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Noisy Chicken and Stupid Chicken were adopted together out onto a farm where they can run around with other chickens and sheep and get lost , lay eggs on shelves and leap gloriously through the field. How much do you love lesbian bleeding heart farmer types? A lot.
Pictured is Stupid Chicken chatting it up w. a Ewe. Noisy Chicken having a little snack.
So, this is Noisy. This is not a new name given to her after she was discovered to be noisy, it is the name she came with. Perhaps that should have been a hint to me into her personality. I don’t know…
Anyway…Noisy, like Stupid Chicken, likes to be held, stroked and is quiet and calm when this occurs. Another house chicken? No. I, nearly a life long vegetarian, am ready to bid her and have considered ringing her neck myself. But once I catch her, my resolve fails me and I am sitting there, looking at squirrels, stroking a chicken neck.
That is her full name, and she prefers that you use both names. Like how I prefer Sally-Anne to Sally. She has another name, but it has long been forgotten, due to the singularly overwhelming characteristic that this chicken is a dolt. She is also noisy, but so much less noisy than Noisy Chicken, whom you shall meet at a later date, that Stupid Chicken seemed to be the name for her.
I have found out something that makes her almost worth not ringing the neck of. While she does get lost in a corner in the garden, or at the watering pan, or in the open coop, or under the table, or under the Mercedes, she is quiet and seemingly less confused if sitting on my lap being gently stroked. Just what I needed, a house chicken. .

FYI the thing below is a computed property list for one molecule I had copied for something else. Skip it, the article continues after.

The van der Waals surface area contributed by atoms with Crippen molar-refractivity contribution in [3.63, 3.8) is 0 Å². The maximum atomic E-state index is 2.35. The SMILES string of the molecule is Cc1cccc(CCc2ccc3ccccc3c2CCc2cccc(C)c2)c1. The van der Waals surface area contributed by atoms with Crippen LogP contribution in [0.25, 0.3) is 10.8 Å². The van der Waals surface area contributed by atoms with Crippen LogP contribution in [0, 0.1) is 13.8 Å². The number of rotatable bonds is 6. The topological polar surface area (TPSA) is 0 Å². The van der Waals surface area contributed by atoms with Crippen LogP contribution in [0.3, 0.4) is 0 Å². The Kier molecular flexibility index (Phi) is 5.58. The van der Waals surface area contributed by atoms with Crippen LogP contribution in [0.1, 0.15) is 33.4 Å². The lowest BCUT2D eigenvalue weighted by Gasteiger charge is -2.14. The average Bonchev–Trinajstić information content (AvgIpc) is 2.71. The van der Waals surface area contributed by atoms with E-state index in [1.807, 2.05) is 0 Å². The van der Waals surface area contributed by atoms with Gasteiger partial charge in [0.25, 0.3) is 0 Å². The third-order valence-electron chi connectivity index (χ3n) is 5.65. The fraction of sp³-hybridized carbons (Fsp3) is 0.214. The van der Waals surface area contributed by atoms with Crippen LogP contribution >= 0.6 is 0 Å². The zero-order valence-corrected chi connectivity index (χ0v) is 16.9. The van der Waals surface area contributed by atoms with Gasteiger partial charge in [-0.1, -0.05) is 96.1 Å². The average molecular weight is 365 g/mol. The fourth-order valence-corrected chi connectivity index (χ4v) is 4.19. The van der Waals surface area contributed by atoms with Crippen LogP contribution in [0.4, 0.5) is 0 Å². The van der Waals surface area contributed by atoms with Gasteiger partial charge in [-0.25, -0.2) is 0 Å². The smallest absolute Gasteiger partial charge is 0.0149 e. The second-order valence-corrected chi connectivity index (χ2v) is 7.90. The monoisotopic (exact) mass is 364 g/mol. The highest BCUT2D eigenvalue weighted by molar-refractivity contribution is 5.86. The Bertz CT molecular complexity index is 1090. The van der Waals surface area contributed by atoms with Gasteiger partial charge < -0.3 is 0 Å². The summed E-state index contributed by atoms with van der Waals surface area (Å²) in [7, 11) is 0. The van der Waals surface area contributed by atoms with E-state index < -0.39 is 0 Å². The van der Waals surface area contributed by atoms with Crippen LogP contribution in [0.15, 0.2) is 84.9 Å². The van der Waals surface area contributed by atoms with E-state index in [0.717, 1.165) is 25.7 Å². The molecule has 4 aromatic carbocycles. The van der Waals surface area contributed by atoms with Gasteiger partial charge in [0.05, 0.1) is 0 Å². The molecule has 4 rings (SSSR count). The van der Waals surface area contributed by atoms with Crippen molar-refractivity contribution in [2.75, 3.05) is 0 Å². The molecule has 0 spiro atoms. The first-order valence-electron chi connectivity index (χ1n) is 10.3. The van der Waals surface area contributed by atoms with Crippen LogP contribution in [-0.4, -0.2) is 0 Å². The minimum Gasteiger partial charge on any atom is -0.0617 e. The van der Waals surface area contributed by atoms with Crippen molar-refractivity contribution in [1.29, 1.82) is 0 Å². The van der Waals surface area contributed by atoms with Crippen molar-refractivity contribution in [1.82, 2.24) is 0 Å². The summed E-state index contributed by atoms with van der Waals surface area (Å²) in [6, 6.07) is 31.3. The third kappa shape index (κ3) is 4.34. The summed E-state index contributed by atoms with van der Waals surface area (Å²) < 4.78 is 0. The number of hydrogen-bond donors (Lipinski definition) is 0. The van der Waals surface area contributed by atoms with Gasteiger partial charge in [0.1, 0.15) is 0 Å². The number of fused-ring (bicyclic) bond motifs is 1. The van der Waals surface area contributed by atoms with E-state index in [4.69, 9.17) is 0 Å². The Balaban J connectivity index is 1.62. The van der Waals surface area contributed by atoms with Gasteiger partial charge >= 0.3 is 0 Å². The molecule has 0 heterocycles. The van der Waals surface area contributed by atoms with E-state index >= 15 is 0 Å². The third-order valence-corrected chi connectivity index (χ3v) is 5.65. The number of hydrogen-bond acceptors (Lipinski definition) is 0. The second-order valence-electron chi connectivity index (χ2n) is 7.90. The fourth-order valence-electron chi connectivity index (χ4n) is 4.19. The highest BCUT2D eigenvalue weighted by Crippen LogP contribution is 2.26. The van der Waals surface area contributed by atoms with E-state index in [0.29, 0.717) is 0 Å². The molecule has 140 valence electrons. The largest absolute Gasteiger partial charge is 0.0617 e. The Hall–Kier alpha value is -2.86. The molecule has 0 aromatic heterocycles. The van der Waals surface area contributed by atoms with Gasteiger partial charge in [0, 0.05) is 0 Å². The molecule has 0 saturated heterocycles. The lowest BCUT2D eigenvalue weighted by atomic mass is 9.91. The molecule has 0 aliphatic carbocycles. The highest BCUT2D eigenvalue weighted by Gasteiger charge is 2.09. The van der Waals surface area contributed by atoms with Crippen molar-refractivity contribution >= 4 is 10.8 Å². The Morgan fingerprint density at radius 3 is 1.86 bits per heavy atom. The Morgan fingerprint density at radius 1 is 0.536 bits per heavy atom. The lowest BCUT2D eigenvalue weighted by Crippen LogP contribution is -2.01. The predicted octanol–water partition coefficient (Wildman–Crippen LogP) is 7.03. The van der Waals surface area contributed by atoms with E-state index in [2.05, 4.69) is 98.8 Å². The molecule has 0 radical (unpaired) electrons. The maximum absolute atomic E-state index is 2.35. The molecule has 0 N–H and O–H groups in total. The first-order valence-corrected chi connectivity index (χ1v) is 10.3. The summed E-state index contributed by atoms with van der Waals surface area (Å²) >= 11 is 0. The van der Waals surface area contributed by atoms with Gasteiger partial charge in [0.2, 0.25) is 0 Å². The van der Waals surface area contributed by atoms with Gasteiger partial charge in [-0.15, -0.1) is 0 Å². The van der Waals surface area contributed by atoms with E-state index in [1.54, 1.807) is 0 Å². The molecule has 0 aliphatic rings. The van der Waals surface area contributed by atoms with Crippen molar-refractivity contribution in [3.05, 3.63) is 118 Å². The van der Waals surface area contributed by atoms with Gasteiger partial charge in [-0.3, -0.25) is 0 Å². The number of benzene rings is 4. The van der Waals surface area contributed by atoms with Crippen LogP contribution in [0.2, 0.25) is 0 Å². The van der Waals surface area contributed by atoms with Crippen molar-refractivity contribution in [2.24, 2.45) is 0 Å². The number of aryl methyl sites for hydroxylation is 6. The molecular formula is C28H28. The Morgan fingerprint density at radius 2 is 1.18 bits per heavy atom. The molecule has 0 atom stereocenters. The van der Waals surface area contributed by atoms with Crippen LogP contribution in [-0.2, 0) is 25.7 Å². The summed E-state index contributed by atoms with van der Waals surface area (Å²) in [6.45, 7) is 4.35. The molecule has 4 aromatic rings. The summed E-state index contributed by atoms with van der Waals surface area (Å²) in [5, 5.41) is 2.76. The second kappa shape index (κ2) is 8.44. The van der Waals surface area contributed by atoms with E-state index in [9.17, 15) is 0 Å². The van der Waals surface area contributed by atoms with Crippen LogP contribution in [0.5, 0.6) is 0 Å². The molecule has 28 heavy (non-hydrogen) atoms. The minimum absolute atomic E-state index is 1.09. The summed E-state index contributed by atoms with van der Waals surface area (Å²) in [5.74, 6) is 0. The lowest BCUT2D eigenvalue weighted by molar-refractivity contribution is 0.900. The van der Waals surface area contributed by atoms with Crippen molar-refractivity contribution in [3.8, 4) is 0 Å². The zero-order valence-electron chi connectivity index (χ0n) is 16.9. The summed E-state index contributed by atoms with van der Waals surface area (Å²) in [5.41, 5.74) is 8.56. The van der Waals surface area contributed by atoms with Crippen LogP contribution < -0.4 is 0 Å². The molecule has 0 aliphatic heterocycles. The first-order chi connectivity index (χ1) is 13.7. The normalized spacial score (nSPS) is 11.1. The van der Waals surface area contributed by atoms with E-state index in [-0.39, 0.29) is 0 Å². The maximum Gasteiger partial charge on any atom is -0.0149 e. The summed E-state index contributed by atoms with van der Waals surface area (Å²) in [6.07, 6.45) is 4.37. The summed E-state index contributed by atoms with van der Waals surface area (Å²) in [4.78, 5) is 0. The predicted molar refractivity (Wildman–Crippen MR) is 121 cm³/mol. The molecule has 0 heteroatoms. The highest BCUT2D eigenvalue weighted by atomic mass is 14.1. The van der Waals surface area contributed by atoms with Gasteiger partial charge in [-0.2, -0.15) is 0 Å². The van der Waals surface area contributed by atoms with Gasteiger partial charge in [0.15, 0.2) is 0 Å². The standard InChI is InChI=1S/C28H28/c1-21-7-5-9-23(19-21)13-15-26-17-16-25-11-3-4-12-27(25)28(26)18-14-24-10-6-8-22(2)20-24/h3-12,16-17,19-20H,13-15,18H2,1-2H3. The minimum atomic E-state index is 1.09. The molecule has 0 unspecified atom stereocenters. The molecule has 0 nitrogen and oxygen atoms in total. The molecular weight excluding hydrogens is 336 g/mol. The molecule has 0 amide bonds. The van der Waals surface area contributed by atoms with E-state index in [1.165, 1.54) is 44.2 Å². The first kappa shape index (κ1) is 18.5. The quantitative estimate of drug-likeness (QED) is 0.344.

Elly: Okay (meaning she is ready to go)
Me to myself: Oh, you’re still here! (Talking to Turkey Lurkey on my bed)
Me to Elly.: She hasn’t finished laying her egg.
Elly: Pick her up and put her outside.
Me: But she’ll be mad.
Elly: You’re the person.
Me: Oh… right.
I came home at dusk this evening and TL ran to meet me at the gate. I mean ran. I opened the car door and she was making a brand new sound. I recognize her whines, her clucks and her gurgles. This sound was that of distress. I grabbed the other chicken from the car, (another story, maybe later) and headed for the front door. I let in Thomas, TL and then Other Chicken and I walked in. TL ran, not for her sink, but to my bed. Jumped up, still making that distressed sound, and sat there for all of 5 or so minutes and relieved herself of that egg that she normally lays sometime around 11 am. Poor thing. She then jumped off the bed, went to Thomas’s water dish and re-hydrated, as is her wont. She was there several minutes before she quieted down and waddled and hopped onto her sink for the night. Whew.